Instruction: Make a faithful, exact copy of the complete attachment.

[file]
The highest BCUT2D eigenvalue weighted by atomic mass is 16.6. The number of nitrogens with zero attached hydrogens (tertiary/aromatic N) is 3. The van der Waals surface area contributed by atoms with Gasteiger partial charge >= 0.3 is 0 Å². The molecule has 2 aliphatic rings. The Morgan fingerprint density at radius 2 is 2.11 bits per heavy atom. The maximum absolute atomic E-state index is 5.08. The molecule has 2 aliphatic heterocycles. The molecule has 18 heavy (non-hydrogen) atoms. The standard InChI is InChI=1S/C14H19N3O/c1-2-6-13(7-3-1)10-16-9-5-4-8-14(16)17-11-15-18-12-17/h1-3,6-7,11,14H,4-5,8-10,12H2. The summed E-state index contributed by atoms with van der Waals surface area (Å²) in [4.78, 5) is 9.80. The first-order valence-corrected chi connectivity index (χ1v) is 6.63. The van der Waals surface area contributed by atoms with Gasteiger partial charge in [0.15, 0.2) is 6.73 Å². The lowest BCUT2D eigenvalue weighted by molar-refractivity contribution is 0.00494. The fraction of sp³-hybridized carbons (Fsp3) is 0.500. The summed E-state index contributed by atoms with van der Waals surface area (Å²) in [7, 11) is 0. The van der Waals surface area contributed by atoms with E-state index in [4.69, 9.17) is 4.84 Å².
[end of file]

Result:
The highest BCUT2D eigenvalue weighted by atomic mass is 16.6. The number of nitrogens with zero attached hydrogens (tertiary/aromatic N) is 3. The van der Waals surface area contributed by atoms with Gasteiger partial charge >= 0.3 is 0 Å². The molecule has 2 aliphatic rings. The Morgan fingerprint density at radius 2 is 2.11 bits per heavy atom. The maximum absolute atomic E-state index is 5.08. The molecule has 2 aliphatic heterocycles. The molecule has 18 heavy (non-hydrogen) atoms. The standard InChI is InChI=1S/C14H19N3O/c1-2-6-13(7-3-1)10-16-9-5-4-8-14(16)17-11-15-18-12-17/h1-3,6-7,11,14H,4-5,8-10,12H2. The summed E-state index contributed by atoms with van der Waals surface area (Å²) in [4.78, 5) is 9.80. The first-order valence-corrected chi connectivity index (χ1v) is 6.63. The van der Waals surface area contributed by atoms with Gasteiger partial charge in [0.15, 0.2) is 6.73 Å². The lowest BCUT2D eigenvalue weighted by molar-refractivity contribution is 0.00494. The fraction of sp³-hybridized carbons (Fsp3) is 0.500. The summed E-state index contributed by atoms with van der Waals surface area (Å²) in [7, 11) is 0. The van der Waals surface area contributed by atoms with E-state index in [4.69, 9.17) is 4.84 Å².